A Few Lessons

Things at work seem to be coming to a resolution. Although things aren’t over yet (and I don’t know if I will be happy with the end result), I have some sense of relief knowing that there is a process (called an interactive investigation) ahead of me in which I get to be heard.

At my last therapy session, I talked about what I noticed about the process so far:

  1. I realized that I was not regretting the fact that the interactive investigation could have been done a year ago. I usually am the type to just grind “could have, should have, would have” into my psyche. I usually beat myself up incessantly. But this time I have no trace of that. Instead, I feel some sense of gratitude for the experience of learning some new skills (both vocationally and emotionally). I’m also grateful for the whole painful experience.
  2. Even though this was excruciatingly painful and anxiety ridden, I’m not regretting the whole situation. I’ve learned a lot and am immeasurably grateful for my therapist who extended her hand to help me through the process. She both assisted me and modeled for me what it means to reach out for assistance. I learned that when I am overwhelmed I don’t have to act, can ground myself, and reach out for help. I learned that I don;t have to tough things out alone. I learned that I have a lot f growing to do when it comes to feeling supported and held.
  3. At the start of every ACA meeting, we read the serenity prayer: “God, grant me the serenity to accept the things I cannot change, the courage to change the things I can, and wisdom to know the difference.”. This week what stood out for me was “the courage to change the things I can”. I’ve always had a hard time identifying what I need, and especially asking for it. This time (like most times it seemed like too much. I realized that asking for what I need is so uncomfortable because it’s too unfamiliar. I’m not use to that much power. I’m not use to speaking on my behalf. It’s that ACA thing about being raised in an environment where you are smacked down when you speak up.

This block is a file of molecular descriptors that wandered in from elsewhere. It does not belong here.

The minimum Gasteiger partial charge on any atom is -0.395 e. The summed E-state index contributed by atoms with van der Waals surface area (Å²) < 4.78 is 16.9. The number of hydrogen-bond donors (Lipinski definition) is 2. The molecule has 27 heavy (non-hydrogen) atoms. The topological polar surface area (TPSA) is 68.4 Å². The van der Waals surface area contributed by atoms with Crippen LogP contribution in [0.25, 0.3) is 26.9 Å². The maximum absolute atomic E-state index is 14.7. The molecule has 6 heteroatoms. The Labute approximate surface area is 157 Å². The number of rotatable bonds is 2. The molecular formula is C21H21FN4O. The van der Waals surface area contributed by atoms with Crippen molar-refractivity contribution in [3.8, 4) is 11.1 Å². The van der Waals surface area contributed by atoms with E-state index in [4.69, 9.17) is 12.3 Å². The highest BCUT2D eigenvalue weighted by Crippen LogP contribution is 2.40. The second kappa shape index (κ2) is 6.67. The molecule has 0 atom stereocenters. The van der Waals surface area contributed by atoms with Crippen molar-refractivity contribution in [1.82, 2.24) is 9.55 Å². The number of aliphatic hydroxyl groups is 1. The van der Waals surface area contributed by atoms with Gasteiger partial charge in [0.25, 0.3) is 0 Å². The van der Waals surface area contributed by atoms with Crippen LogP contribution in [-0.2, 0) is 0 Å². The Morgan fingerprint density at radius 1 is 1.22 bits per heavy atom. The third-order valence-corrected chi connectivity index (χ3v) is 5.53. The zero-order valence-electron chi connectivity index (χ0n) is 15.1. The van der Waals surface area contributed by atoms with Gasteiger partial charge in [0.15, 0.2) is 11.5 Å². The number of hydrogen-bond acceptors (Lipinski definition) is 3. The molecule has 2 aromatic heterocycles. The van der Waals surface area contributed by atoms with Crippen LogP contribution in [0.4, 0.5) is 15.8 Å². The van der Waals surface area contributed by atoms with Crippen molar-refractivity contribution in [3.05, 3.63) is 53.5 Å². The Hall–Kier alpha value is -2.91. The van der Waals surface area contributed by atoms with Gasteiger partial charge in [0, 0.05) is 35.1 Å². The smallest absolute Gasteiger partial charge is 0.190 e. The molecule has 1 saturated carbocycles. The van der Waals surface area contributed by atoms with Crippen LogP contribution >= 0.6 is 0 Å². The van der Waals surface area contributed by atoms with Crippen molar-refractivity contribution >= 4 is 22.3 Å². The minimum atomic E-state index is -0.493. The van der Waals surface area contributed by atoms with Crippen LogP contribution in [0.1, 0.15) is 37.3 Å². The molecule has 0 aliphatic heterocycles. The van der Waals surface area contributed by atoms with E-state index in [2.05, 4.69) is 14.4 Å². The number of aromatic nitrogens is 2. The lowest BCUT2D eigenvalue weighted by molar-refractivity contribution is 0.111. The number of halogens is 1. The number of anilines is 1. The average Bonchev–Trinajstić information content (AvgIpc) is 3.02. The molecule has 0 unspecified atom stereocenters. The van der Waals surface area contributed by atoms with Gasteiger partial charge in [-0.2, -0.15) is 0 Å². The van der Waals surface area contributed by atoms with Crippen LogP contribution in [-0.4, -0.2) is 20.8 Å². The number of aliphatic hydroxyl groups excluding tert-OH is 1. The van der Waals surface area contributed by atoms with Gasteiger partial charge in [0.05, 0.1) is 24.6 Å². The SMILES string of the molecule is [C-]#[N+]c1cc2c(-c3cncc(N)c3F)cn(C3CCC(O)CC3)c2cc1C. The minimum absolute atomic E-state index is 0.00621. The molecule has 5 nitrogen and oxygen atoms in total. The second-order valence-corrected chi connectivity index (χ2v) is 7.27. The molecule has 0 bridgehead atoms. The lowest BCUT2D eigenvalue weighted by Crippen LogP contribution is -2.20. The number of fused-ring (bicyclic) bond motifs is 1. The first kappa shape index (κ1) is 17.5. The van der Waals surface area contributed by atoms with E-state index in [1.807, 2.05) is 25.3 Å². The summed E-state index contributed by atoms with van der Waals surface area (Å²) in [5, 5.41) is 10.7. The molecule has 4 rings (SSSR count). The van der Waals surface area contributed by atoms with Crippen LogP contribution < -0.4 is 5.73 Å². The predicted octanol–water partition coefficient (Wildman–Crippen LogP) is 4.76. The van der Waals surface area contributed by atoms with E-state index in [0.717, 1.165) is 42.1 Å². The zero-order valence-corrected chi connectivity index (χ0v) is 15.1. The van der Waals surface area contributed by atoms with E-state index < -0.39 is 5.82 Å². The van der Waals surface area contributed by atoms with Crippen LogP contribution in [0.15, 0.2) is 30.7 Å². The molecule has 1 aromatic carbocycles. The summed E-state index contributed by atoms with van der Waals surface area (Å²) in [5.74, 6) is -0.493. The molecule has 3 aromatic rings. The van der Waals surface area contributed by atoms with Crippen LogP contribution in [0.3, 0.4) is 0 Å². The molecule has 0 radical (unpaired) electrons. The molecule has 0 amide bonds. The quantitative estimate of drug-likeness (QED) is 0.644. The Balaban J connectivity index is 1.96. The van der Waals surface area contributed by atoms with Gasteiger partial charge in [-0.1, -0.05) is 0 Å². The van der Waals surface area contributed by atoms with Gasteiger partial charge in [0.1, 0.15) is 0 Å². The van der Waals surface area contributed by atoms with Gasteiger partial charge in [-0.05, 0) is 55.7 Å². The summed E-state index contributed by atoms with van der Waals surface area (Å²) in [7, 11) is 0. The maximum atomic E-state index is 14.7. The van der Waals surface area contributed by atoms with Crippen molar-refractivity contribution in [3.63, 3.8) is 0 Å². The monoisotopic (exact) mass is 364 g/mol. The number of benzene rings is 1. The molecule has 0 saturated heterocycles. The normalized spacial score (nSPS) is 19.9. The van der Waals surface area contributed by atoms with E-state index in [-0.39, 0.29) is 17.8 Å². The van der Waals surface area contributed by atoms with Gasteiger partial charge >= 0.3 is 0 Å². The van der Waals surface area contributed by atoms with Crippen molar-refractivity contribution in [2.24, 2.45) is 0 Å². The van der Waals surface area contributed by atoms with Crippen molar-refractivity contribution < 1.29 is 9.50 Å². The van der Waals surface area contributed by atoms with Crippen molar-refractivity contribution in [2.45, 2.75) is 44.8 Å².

4. I’ve heard (and experienced) that when people go through constant stress, the brain goes into survival mode. At that point you tend to make choices that ensure your survival and have little regard for others. In revisiting this, I realized that my supervisor must be experiencing this. She is the hardest working supervisor I have ever had, and I know she isn’t a cold-hearted overlord. far from it. I’ve seen and hear her great appreciation of or her team an co-workers. So it was mind-boggling when her black & white, narrow actions lacked any humanness. Why was she not recognizing my situation? Offering any suggestions? A part of me felt that she didn’t believe me in the first place, so I felt negated. It was horrible. But through out I really tried to remember that she is not the enemy. Now that we are past that confrontational phase, I have more compassion for her. Having resentment towards her wasn’t going to do me any good, so I’m glad I can be at a place of compassion fo her while holding my truth as valid.

So it feels a little weird not having this stress in my life. My life feels empty and I’ve spent the last 2 days laying about. I remember that my loneliness and depression were quite active before this work stress reared it’s head, so I’m not surprised that it’s creeping back.

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